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If you live in a typical U.S. home, your appliances are responsible for about 20% of your energy bills. Refrigerators, freezers, clothes washers, dryers, dishwashers, and ranges and ovens are the primary energy-using appliances in most households. Taking steps to save energy while using these appliances, and replacing old inefficient appliances with modern ones, can save you money.
In the United States, all refrigerators, freezers, clothes washers, and dishwashers are sold with yellow EnergyGuide labels to indicate their energy efficiency. These labels provide an estimated annual operating cost for the appliance, and also indicate the cost of operating the models with the highest annual operating cost and the lowest annual operating cost. By comparing a model's annual operating cost with the operating cost of the most efficient model, you can compare their efficiencies.
Another label to help you identify energy-efficient appliances is the ENERGY STAR® label. Promoted by DOE and the U.S. Environmental Protection Agency, the ENERGY STAR is only awarded to appliances that significantly exceed the minimum national efficiency standards.
Appliances account for about 20% of your household's energy consumption, with refrigerators and clothes dryers at the top of the consumption list.
When you're shopping for appliances, you can think of two price tags. The first one covers the purchase price—think of it as a down payment. The second price tag is the cost of operating the appliance during its lifetime. You'll be paying on that second price tag every month with your utility bill for the next 10 to 20 years, depending on the appliance. Refrigerators last an average of 20 years; room air conditioners and dishwashers, about 10 years each; clothes washers, about 14 years.
What's the Real Cost?
Every appliance has two price tags — a purchase price and the operating cost.
When you do have to shop for a new appliance, look for the ENERGY STAR® label. ENERGY STAR® appliances have been identified by the U.S. Environmental Protection Agency and DOE as being the most energy-efficient products in their classes. They usually exceed minimum federal standards by a substantial amount. The appliance shopping guide lists some of the major appliances that carry the ENERGY STAR® label and provides helpful information on what to look for when shopping for an appliance.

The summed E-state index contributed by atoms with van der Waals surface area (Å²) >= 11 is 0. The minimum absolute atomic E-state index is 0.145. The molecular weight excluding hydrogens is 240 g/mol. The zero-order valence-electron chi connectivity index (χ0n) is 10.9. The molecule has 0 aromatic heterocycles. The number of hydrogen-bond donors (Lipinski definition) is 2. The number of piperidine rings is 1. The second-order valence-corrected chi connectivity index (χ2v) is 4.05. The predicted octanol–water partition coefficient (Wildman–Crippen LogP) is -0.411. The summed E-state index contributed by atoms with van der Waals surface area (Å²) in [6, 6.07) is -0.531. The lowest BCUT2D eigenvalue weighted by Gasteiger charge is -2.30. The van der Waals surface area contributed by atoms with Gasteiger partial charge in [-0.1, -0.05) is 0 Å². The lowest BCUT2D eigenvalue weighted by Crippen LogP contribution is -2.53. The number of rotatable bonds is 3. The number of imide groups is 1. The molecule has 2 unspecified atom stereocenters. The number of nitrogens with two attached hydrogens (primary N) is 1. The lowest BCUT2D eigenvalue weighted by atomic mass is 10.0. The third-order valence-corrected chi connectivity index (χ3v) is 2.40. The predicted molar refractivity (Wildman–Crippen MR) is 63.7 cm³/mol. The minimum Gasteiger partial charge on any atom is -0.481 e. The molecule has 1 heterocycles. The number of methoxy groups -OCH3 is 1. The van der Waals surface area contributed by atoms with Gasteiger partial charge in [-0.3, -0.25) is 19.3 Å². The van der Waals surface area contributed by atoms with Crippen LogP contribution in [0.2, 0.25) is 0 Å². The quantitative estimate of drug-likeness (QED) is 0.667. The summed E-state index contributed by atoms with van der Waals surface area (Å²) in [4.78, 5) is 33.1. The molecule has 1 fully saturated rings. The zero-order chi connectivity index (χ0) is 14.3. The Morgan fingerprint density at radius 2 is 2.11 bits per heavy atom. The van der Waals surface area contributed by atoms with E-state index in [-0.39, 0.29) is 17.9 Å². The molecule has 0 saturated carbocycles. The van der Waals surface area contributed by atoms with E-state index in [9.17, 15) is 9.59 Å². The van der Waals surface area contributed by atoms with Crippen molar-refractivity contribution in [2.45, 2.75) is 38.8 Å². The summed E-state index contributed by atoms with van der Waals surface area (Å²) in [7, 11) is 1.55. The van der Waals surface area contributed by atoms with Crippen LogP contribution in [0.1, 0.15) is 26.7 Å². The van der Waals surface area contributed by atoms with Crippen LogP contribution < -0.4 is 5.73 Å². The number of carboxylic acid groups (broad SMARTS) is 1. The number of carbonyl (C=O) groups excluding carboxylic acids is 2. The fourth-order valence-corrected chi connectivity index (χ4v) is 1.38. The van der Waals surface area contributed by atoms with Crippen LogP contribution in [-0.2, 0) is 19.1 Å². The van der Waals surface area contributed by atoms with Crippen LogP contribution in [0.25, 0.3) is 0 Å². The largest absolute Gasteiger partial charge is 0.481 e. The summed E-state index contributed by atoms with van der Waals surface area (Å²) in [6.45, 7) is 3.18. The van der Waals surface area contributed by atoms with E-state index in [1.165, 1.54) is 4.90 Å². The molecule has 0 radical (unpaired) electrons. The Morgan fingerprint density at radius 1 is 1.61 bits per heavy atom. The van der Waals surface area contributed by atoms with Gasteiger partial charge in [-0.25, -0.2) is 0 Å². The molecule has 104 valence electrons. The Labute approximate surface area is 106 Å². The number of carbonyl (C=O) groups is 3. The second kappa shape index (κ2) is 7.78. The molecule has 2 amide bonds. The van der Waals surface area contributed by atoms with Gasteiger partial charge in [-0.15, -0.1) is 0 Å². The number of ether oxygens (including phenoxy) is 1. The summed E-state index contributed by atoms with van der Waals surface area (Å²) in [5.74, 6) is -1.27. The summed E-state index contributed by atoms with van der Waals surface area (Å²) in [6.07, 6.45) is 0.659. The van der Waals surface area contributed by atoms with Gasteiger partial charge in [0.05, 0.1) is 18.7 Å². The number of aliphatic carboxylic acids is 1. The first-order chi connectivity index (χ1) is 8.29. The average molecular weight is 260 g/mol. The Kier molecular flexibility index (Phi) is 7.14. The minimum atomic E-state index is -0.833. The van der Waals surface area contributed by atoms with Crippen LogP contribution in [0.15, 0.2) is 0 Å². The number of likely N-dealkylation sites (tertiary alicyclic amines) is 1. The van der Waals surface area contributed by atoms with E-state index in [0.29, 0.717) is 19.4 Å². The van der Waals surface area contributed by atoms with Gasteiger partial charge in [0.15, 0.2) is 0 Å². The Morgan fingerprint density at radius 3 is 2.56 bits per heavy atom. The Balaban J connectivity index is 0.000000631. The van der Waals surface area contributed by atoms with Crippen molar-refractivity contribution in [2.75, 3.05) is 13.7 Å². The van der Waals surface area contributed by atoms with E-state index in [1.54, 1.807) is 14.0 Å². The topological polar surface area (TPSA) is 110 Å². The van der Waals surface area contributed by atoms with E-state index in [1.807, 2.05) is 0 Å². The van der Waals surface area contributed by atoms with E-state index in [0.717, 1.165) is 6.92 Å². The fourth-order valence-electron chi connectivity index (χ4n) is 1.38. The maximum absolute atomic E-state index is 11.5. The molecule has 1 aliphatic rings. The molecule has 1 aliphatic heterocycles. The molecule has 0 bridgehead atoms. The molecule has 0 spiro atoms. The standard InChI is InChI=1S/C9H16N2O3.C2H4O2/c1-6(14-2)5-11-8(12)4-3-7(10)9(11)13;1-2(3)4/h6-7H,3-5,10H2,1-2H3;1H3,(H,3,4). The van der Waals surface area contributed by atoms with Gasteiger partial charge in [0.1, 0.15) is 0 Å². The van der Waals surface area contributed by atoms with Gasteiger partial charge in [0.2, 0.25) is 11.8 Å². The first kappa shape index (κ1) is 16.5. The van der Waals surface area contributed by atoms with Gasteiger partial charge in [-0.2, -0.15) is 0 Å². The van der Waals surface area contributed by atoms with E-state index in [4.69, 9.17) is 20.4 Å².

To help you figure out whether an appliance is energy efficient, the federal government requires most appliances to display the bright yellow and black EnergyGuide label. Although these labels will not tell you which appliance is the most efficient, they will tell you the annual energy consumption and operating cost for each appliance so you can compare them yourself.
How Much Electricity Do Appliances Use?
This chart shows how much energy a typical appliance uses per year and its corresponding cost based on national averages. For example, a refrigerator uses almost five times the electricity the average television uses.
Most of the energy used by a dishwasher is for water heating. The EnergyGuide label estimates how much power is needed per year to run the appliance and to heat the water based on the yearly cost of gas and electric water heating. When it is time to buy a new unit, look for the ENERGY STAR® label.
Refrigerators with the freezer on top are more efficient than those with freezers on the side. The EnergyGuide label on new refrigerators will tell you how much electricity in kilowatt-hours (kWh) a particular model uses in one year. The smaller the number, the less energy the refrigerator uses and the less it will cost you to operate. In addition to the EnergyGuide label, don't forget to look for the ENERGY STAR® label. A new refrigerator with an ENERGY STAR® label will save you between $35 and $70 a year compared to the models designed 15 years ago. This adds up to between $525 and $1,050 during the average 15-year life of the unit.
About 80% to 85% of the energy used for washing clothes is for heating the water. There are two ways to reduce the amount of energy used for washing clothes—use less water and use cooler water. Unless you're dealing with oily stains, the warm or cold water setting on your machine will generally do a good job of cleaning your clothes. Switching your temperature setting from hot to warm can cut a load's energy use in half.
When shopping for a new washer, look for an ENERGY STAR® machine. These machines may cost more to buy but uses about a third of the energy and less water than typical machines. You'll also save more on clothes drying, because most remove more water from your clothes during the spin cycle. Look for the ENERGY STAR® label.
When shopping for a new clothes dryer, look for one with a moisture sensor that automatically shuts off the machine when your clothes are dry. Not only will this save energy, it will save wear and tear on your clothes caused by over-drying. Keep in mind that gas dryers are less expensive to operate than electric dryers. The cost of drying a typical load of laundry in an electric dryer is 30 to 40 cents compared to 15 to 25 cents in a gas dryer.
Credits: US Department of Energy (http://www.eere.energy.gov/consumerinfo/saveenergy/save_appliances.html. http://www.eere.energy.gov/consumerinfo/energy_savers/appliances.html)